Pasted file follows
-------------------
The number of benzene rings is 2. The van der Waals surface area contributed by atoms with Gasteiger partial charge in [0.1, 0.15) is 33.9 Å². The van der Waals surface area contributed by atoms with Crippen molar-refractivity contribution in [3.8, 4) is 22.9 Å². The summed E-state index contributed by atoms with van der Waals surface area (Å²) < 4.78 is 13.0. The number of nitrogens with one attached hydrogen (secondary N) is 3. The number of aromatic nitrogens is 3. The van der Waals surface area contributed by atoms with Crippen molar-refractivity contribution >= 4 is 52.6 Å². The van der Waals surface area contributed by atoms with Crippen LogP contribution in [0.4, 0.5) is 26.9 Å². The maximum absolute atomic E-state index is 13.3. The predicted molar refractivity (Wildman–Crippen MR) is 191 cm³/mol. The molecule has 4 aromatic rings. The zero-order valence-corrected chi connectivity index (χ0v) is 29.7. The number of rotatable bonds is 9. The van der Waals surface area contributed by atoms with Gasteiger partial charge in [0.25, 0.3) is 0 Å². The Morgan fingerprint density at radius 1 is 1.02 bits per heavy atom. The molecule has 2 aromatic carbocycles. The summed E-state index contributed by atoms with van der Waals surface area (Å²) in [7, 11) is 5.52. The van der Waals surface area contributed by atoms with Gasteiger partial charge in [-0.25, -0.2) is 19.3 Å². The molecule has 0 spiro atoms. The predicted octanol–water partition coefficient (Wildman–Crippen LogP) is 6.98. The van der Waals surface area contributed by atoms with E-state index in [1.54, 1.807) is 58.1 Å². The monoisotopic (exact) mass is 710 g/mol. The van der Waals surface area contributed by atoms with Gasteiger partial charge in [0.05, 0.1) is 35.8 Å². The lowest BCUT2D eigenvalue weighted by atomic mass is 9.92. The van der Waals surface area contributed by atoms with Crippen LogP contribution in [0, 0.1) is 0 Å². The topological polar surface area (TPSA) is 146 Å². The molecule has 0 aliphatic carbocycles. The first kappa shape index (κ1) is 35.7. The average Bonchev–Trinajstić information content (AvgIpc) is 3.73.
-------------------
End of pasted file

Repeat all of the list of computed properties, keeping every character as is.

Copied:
The number of benzene rings is 2. The van der Waals surface area contributed by atoms with Gasteiger partial charge in [0.1, 0.15) is 33.9 Å². The van der Waals surface area contributed by atoms with Crippen molar-refractivity contribution in [3.8, 4) is 22.9 Å². The summed E-state index contributed by atoms with van der Waals surface area (Å²) < 4.78 is 13.0. The number of nitrogens with one attached hydrogen (secondary N) is 3. The number of aromatic nitrogens is 3. The van der Waals surface area contributed by atoms with Crippen molar-refractivity contribution >= 4 is 52.6 Å². The van der Waals surface area contributed by atoms with Crippen LogP contribution in [0.4, 0.5) is 26.9 Å². The maximum absolute atomic E-state index is 13.3. The predicted molar refractivity (Wildman–Crippen MR) is 191 cm³/mol. The molecule has 4 aromatic rings. The zero-order valence-corrected chi connectivity index (χ0v) is 29.7. The number of rotatable bonds is 9. The van der Waals surface area contributed by atoms with Gasteiger partial charge in [0.25, 0.3) is 0 Å². The Morgan fingerprint density at radius 1 is 1.02 bits per heavy atom. The molecule has 2 aromatic carbocycles. The summed E-state index contributed by atoms with van der Waals surface area (Å²) in [7, 11) is 5.52. The van der Waals surface area contributed by atoms with Gasteiger partial charge in [-0.25, -0.2) is 19.3 Å². The molecule has 0 spiro atoms. The predicted octanol–water partition coefficient (Wildman–Crippen LogP) is 6.98. The van der Waals surface area contributed by atoms with E-state index in [1.54, 1.807) is 58.1 Å². The monoisotopic (exact) mass is 710 g/mol. The van der Waals surface area contributed by atoms with Gasteiger partial charge in [0.05, 0.1) is 35.8 Å². The lowest BCUT2D eigenvalue weighted by atomic mass is 9.92. The van der Waals surface area contributed by atoms with Crippen LogP contribution in [0, 0.1) is 0 Å². The topological polar surface area (TPSA) is 146 Å². The molecule has 0 aliphatic carbocycles. The first kappa shape index (κ1) is 35.7. The average Bonchev–Trinajstić information content (AvgIpc) is 3.73.